By Isla Binnie
MADRID (Reuters) – Shares in Siemens Gamesa <SGREN.MC> rose 9 percent on Tuesday after it said it sold more wind turbines in the fourth quarter, boosted by demand in the United States and a recovery in the volatile Indian market.
The industry faces pressure on margins as markets around the world phase out subsidies and governments opt for more competitive contract tenders.
Further pressure has been piled on the price of steel, the main raw material for wind turbine parts, as the United States and China imposed tariffs on each other’s imports worth tens of billions of dollars.
But healthy demand pushed Siemens Gamesa’s fourth-quarter sales up 12 percent to 2.62 billion euros ($2.99 billion), while the margin on earnings before interest and tax (EBIT) came in at 8.2 percent, exceeding its 2018 target.
Order intake in the quarter was up by a fifth, led by the United States and India, where favourable legislative conditions drove demand for wind turbines, a technology that still depends on government support in many parts of the world.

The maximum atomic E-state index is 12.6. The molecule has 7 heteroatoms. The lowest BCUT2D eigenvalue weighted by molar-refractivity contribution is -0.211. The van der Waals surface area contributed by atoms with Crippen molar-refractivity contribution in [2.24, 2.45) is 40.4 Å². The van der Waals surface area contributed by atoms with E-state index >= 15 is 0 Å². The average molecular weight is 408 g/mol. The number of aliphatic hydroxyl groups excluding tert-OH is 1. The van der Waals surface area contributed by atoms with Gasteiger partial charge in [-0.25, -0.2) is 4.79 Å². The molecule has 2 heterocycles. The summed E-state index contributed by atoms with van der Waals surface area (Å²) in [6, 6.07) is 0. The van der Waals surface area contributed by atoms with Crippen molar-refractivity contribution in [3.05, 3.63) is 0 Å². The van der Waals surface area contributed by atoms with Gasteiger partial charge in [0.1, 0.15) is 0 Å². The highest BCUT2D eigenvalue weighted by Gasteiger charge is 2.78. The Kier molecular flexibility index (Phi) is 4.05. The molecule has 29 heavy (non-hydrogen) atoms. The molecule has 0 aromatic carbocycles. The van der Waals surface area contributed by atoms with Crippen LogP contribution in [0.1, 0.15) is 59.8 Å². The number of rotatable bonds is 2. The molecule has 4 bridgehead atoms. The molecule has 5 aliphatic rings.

Shares in Siemens Gamesa, formed by the merger of Spain’s Gamesa with the wind power business of Siemens <SIEGn.DE>, rose 9.2 percent to their highest level since Sept. 28.
The results set a high bar for Siemens Gamesa’s main rival Vestas <VWS.CO>, which is due to report results on Wednesday and fights with the German-Spanish group for dominance of the global $50 billion wind turbine industry.
Siemens Gamesa said average selling prices had fallen by 9 percent year-on-year.
In a sign of ongoing pressure, the group said its EBIT margin in 2019 would come in between 7-8.5 percent, compared with 7.6 percent in the previous year.
“The second half of the year is projected to be much stronger than the first,” the company said in a statement.
The group, which counts Spain’s Iberdrola <IBE.MC> as a major shareholder, also said it signed its first contract in Russia. Strong demand boosted order backlog to 22.8 billion euros, a 10 percent increase on September 2017.
(Additional reporting by Christoph Steitz in Frankfurt and Jose Elias Rodriguez in Madrid; Editing by Paul Day and Louise Heavens)